South Africa captain Siya Kolisi said Thursday his team are "prepared" to take on Japan to avenge their infamous World Cup loss four years ago, capitalizing on tips provided by many of their Japan-experienced players.

Ahead of the match against the Brave Blossoms on Friday, the last tune-up before the Rugby World Cup kicks off in two weeks, Kolisi said his team have a "nice advantage" as nine of their players and an assistant coach have worked in Japan's Top League.

(South Africa rugby captain Siya Kolisi) 

"Those guys are helping us a lot" on and off the field, Kolisi said, referring to players such as Handre Pollard, Jesse Kriel and Franco Mostert. "We don't want to leave a bad name for ourselves...We pride ourselves on discipline."

Rassie Erasmus' side were the first foreign team to arrive in Japan for the World Cup having camped in Gifu Prefecture in central Japan from Aug. 30 through Wednesday, giving them time to adjust to Japan's hot and humid weather.

(South Africa rugby head coach Rassie Erasmus)

Kolisi, the first black player to captain the Springboks in a test match, will head the team's quest for a third World Cup championship, and he said he is "really grateful" to lead the team, something he "never dreamed of."

"It really makes me happy to know that anybody from South Africa can actually sit here today and that is a special thing," the 28-year-old said at a press conference following the Springboks' captain's run at Kumagaya Rugby Stadium, the venue of Friday's match.

Kolisi grew up in the impoverished Zwide township outside Port Elizabeth before being offered a scholarship at prestigious Grey High School.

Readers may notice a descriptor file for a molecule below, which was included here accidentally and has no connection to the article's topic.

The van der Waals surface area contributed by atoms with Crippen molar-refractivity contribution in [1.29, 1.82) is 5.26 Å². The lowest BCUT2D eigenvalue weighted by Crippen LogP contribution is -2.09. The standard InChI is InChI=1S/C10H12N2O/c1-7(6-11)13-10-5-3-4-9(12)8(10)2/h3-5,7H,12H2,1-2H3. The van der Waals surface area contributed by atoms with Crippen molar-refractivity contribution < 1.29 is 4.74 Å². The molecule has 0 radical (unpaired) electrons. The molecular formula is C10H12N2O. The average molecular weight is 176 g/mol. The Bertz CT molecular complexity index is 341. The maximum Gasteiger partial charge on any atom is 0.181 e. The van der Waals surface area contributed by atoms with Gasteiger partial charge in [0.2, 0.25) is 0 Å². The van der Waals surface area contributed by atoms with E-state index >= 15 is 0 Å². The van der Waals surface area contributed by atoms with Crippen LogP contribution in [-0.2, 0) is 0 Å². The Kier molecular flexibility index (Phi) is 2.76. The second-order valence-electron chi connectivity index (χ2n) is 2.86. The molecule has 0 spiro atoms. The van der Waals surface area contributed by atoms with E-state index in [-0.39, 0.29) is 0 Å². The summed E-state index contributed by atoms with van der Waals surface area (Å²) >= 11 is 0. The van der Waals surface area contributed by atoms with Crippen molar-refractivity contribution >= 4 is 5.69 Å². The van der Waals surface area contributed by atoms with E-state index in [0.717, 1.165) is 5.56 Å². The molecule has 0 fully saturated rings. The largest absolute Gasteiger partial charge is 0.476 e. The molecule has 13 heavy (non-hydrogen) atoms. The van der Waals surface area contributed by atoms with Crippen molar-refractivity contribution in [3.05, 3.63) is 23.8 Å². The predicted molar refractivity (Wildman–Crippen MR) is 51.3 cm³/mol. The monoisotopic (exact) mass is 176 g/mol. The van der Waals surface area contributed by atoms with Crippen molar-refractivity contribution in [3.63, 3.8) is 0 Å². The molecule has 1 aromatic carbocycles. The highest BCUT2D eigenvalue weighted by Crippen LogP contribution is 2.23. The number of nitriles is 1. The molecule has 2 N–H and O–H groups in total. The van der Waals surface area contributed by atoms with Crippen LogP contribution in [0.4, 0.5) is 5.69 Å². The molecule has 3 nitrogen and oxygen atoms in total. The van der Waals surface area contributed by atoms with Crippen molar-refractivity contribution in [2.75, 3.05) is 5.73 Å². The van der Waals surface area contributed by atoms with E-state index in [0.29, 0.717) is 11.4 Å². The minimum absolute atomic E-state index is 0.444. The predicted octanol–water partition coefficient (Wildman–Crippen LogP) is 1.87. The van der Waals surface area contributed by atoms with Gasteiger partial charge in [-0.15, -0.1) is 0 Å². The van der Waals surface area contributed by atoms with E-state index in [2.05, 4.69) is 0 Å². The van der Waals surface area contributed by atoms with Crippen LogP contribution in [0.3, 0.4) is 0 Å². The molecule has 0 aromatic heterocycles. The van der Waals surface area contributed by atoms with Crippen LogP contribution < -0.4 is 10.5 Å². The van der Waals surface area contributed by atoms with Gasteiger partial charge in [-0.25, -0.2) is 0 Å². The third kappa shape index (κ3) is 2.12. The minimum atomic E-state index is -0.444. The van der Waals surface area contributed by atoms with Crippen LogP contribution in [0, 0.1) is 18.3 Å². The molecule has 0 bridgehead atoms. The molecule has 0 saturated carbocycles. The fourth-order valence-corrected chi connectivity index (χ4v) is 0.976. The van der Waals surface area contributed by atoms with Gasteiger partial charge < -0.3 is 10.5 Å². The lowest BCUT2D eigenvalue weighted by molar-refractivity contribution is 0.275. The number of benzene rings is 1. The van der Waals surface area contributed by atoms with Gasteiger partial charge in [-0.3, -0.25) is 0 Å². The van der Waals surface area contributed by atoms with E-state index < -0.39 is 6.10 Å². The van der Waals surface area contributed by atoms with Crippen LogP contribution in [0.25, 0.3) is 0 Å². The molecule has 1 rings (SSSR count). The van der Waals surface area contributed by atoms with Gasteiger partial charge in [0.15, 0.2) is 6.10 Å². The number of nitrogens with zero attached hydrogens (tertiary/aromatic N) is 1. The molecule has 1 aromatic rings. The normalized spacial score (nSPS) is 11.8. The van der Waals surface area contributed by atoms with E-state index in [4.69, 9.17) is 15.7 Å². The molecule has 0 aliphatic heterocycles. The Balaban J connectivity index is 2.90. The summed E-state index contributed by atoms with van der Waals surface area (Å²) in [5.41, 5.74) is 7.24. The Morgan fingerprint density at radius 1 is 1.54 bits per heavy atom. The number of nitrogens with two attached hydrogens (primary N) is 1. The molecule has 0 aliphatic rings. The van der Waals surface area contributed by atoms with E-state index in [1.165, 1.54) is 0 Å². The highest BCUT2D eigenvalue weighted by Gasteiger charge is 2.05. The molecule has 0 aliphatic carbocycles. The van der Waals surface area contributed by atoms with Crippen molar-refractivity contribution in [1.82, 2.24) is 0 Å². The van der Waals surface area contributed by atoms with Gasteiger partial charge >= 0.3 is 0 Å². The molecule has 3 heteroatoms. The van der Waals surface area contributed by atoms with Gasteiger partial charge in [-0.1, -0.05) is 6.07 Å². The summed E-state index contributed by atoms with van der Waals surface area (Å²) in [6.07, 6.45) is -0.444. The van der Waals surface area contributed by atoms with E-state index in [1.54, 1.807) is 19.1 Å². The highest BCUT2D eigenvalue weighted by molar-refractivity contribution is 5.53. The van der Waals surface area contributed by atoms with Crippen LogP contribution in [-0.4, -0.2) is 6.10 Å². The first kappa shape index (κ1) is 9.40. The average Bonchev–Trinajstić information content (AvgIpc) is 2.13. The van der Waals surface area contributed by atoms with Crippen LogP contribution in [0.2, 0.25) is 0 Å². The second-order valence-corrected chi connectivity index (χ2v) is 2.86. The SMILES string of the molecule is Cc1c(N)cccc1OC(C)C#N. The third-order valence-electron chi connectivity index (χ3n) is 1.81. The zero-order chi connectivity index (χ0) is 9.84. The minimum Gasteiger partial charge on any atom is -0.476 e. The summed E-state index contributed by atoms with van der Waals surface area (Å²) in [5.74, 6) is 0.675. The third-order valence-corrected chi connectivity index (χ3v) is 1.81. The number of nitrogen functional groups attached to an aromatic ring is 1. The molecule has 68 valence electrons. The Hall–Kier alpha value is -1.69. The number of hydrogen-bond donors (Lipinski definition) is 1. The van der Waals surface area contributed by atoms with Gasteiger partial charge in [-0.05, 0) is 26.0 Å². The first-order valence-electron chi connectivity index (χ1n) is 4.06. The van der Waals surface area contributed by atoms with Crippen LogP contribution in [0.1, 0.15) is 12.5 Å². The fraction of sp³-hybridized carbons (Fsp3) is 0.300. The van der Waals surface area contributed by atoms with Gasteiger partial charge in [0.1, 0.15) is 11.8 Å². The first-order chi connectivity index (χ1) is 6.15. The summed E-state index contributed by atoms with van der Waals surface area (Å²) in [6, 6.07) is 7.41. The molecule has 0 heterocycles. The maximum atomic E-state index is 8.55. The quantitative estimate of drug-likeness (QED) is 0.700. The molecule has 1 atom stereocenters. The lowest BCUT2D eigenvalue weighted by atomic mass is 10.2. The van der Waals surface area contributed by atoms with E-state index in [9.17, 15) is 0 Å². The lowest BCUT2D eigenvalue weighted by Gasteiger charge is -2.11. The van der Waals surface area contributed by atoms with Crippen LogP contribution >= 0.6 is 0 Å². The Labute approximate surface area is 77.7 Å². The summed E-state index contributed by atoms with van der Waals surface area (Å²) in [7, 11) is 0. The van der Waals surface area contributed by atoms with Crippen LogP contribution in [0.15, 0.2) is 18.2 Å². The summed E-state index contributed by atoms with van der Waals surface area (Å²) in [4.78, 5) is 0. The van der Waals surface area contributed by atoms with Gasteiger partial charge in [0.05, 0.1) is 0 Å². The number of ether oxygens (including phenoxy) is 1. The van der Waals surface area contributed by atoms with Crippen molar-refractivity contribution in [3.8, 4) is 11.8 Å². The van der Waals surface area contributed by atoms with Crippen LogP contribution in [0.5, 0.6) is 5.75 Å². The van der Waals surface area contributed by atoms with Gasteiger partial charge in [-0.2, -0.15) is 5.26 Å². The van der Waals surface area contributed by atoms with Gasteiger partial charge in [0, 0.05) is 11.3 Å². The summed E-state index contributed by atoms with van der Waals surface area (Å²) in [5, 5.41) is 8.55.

As a message to those in Japan and in South Africa, he said, "If you really want to make it, you have to strive and just prepare yourself for the opportunity and you never know when it might come. Just be ready."

(South Africa rugby player Malcolm Marx)

"The worst thing is you are never prepared for an opportunity when it comes."

In a strange twist, Japan also has a trio of South African-born players, including Pieter Labuschagne, who became eligible to represent Japan in June.

"I have played with a few of (the Springboks) and if I didn't play with them, I played against a lot of them as well," said the Pretoria-born flanker.

Of Kolisi, Labuschagne said, "He's a really good player and he's been playing for South Africa for a really long time."

"I played against him both at the Cheetahs and Bulls when he was at Western Province so most of the time we usually came up against each other as rival. Off the field he's a really good guy."

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